Orchids are known for toying with males. Many species produce female-mimicking perfumes that lure males into spreading pollen. But most insects merely touch down on the flowers.
Gaskett noticed, however, that dupe wasps (Lissopimpla excelsa) spent a lot of time around tongue orchids. Many left a visible blob on the flower after flying away. "We decided to check if they were wasting their sperm on the flowers,"
Next, Gaskett set up field experiments to determine how often the wasps "had sex" with the flowers – and whether they eventually learned from their follies.
On first visiting a tongue orchid, nearly three-quarters of wasps left sperm on the flowers. But after repeated visits, most insects stopped copulating with the flower.
"They are perhaps not really educated about what a real female looks like, and they make a bad decision," Gaskett says.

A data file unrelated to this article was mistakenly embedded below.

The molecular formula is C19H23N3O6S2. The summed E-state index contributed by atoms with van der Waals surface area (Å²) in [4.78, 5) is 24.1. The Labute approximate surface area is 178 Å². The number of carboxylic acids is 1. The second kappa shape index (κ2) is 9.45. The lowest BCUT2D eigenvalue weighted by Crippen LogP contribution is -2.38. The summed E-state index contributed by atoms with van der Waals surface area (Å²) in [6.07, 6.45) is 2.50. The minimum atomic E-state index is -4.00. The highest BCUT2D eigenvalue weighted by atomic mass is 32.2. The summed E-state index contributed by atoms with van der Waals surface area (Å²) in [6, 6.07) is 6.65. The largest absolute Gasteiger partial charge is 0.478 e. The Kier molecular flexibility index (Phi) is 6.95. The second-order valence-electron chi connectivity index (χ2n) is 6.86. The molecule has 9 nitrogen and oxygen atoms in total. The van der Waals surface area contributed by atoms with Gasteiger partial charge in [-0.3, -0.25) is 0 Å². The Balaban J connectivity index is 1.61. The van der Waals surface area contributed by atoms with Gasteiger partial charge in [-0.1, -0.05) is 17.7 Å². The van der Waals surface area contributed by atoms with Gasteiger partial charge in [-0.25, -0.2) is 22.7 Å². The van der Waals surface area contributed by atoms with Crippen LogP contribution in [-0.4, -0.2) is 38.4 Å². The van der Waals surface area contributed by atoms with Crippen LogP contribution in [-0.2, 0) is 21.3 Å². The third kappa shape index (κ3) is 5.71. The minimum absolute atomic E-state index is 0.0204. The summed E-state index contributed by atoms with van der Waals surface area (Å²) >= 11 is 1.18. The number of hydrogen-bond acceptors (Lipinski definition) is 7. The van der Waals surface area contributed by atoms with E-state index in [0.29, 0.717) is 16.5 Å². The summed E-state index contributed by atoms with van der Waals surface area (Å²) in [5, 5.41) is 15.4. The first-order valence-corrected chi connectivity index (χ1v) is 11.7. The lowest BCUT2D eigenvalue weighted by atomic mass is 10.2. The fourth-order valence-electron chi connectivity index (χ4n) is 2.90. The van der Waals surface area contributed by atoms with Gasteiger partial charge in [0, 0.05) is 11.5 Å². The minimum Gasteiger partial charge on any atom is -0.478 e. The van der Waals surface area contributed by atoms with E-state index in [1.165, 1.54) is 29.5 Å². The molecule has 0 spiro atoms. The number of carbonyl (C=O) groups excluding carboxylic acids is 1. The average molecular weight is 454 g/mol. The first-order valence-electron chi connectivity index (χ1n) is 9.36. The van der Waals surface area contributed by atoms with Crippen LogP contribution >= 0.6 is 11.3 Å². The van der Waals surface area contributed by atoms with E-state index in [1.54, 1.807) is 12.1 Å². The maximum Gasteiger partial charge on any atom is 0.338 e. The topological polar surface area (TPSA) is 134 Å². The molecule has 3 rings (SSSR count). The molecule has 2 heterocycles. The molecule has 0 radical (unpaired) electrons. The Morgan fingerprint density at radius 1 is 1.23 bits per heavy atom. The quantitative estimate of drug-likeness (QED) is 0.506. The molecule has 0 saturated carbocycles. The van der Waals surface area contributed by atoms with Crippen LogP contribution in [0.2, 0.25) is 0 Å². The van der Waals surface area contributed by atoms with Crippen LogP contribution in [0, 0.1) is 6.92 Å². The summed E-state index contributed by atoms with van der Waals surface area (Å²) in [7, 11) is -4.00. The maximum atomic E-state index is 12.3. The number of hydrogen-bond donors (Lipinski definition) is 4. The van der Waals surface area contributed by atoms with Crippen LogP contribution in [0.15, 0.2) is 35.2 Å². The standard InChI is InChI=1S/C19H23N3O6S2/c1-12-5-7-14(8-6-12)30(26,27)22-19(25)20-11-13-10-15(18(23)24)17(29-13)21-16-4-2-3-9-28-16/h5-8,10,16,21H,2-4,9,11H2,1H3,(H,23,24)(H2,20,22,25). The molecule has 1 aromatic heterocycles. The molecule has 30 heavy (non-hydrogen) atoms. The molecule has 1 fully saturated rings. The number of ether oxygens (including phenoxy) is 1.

Gaskett thinks that the peculiar reproductive lives of the wasps might explain why males have not evolved to discriminate against orchids. Female wasps reproduce asexually – that is, without male help – to spawn males, while sexual reproduction between both sexes produces only females.
"If you are the female and you miss out on mating because your male is out with an orchid, you can still reproduce," she says.(from New Scientists)
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